Tuesday, 30 July 2013

CFML: Reload Coldspring on each request when in a dev environment

This is based on another question Rob asked about Coldspring a few days back:

Is there a way to make #Coldspring reload the CFCs on each requestion, for dev purposes? #coldfusion

I've had the same question myself, but never had to act on it so never bothered to check.

At the time I responded that I was pretty sure there was no "mode" in Coldspring to get it to change its load behaviour, and indeed one would usually only load beans when the application starts anyhow, so by the time a subsequent request comes around, everything's loaded.

Some people have code in their onRequestStart() which looks for a "reload" (or similar) URL param, and does an app-restart if it's found. This is an OK approach, but for some reason it's never sat that well with me. My feeling is that one's environment doesn't change from request to request, so it shouldn't be a request-centric process. It also leaves functionality intended for the dev environment accessible in the live environment, which isn't ideal IMO. It's not a major concern and is easily-enough worked around, but it got me thinking about alternative approaches. Not necessarily better ones, just an alternative.

Here's an approach which is based on the environment the code is running in, with the environment settings being dictated by an environment-specific config file.

In source control there's a bunch of environment config files, eg:


As per a couple of the comments, I had been slightly too abstract for my own good in the code example, so I have modified it a bit. The intent was not to suggest one would always want to run Coldspring in a dev environment, just that if one wanted to whilst one was working on something that needed reloading every request, then it can be achieved using an environment-specific configuration. Hopefully my tweaking of the code has made this more clear. Or less unclear.

And when deploying, the deployment script takes the file appropriate for the deployment environment and deploys it as environment-config.json. In this case, a very pared down config file might be:

    "coldspringLoadMode"    : "REQUEST"

From there, the Application.cfc file reads environment-config.json (which is now environment-specific), and acts accordingly. EG:

// Application.cfc
component {

    this.name = "coldspringTest01";
    this.mappings = {
        "/coldspring" = expandPath("../coldspring"),
        "/api" = expandPath("../api")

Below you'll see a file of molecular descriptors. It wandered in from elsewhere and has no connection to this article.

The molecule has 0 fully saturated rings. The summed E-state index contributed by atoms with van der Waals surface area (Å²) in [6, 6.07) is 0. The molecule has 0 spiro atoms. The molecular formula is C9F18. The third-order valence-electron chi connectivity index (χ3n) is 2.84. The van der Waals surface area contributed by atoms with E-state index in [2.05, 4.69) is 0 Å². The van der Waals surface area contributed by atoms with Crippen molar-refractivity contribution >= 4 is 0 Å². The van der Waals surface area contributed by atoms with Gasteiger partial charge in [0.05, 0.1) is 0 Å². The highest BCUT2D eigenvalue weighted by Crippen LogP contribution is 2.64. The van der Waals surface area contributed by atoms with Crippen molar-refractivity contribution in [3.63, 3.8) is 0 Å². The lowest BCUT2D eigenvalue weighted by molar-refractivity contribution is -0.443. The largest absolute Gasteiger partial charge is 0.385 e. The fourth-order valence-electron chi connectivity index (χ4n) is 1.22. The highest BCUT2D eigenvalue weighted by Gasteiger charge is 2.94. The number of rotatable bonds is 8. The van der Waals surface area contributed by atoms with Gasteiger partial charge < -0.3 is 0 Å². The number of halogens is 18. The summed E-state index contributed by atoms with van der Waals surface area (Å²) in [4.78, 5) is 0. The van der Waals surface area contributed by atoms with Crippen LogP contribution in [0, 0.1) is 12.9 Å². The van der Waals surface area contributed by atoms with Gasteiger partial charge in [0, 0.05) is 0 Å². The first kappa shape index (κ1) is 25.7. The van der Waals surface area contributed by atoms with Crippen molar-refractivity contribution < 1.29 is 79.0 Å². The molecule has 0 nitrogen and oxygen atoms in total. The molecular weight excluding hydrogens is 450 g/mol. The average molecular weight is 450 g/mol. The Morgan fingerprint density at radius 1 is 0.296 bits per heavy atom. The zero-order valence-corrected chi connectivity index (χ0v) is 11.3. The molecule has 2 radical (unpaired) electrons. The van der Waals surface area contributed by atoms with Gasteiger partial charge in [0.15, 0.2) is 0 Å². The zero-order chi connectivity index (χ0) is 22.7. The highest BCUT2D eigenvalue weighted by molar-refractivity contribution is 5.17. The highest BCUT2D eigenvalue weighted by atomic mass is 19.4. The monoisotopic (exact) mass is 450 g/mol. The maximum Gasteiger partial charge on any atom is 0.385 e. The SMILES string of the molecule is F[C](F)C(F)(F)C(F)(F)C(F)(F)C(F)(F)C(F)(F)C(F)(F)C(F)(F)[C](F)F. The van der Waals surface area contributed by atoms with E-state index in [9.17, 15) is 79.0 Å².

public void function onApplicationStart(){

        application.environmentConfig = deserializeJson(fileread(expandPath("../conf/environment-config.json")));

        if (application.environmentConfig.coldspringLoadMode == "APPLICATION"){

        writeOutput("Application initialised @ #timeFormat(now(), "HH:MM:SS.LLL")#<br>");

    public void function onRequestStart(){
        if (application.environmentConfig.coldspringLoadMode == "REQUEST"){

    private void function initColdspring(){
        var properties = initColdspringProperties();

        application.beanFactory = createObject("coldspring.beans.DefaultXmlBeanFactory").init(defaultProperties=properties);
        application.beanFactory.loadBeansFromXmlFile("../conf/beans.xml", true);
        writeOutput("Coldspring initialised @ #timeFormat(now(), "HH:MM:SS.LLL")#<br>");

    private struct function initColdspringProperties(){
        return {timestamp=now()};



So Application.cfc doesn't need to have logic to decide whether it's in LIVE or DEV mode, it just loads the config file, and then uses the environment-specific settings.

From a Coldspring perspective, we then have conditional logic as to where we do its initialisation. To facilitate this we factor out the Coldspring initialisation into its own method, and then conditionally call that method onApplicationStart() (when "live"),or onRequestStart() (if "dev").

NB: the Coldspring / bean config itself is the same as in the article I knocked-out this morning.

As a test rig, I have this code:

// test.cfm
writeOutput("test.cfm initialised @ #timeFormat(now(), "HH:MM:SS.LLL")#<br>");
o1 = application.beanFactory.getBean("C");
writeOutput("o1.timestamp = #timeFormat(o1.timestamp, "HH:MM:SS.LLL")#<br>");

Which just demonstrates when o1 was initialised. On dev, the output from the first two requests look like this:

First request:
Application initialised @ 13:39:33.257
Coldspring initialised @ 13:39:33.275
test.cfm initialised @ 13:39:33.275
o1.timestamp = 13:39:33.258

Second request:
Coldspring initialised @ 13:40:31.352
test.cfm initialised @ 13:40:31.353
o1.timestamp = 13:40:31.345

So Coldspring is being init-ed  each request, and the C instance that gets assigned to o1 is - accordingly - too.

In the live environment, Coldspring is only loaded when the application starts, so o1's C instance is only created once, too:

First request:
Coldspring initialised @ 13:42:41.695
Application initialised @ 13:42:41.695
test.cfm initialised @ 13:42:41.696
o1.timestamp = 13:42:41.686

Second request:
test.cfm initialised @ 13:43:05.785
o1.timestamp = 13:42:41.686

That's it, really. I'm not saying this is a better approach to having URL-based stuff, but it's a case of different horses for different courses. Each approach has its pros and cons. And, indeed, both can be used in conjunction with each other.

I've got a meeting to go to...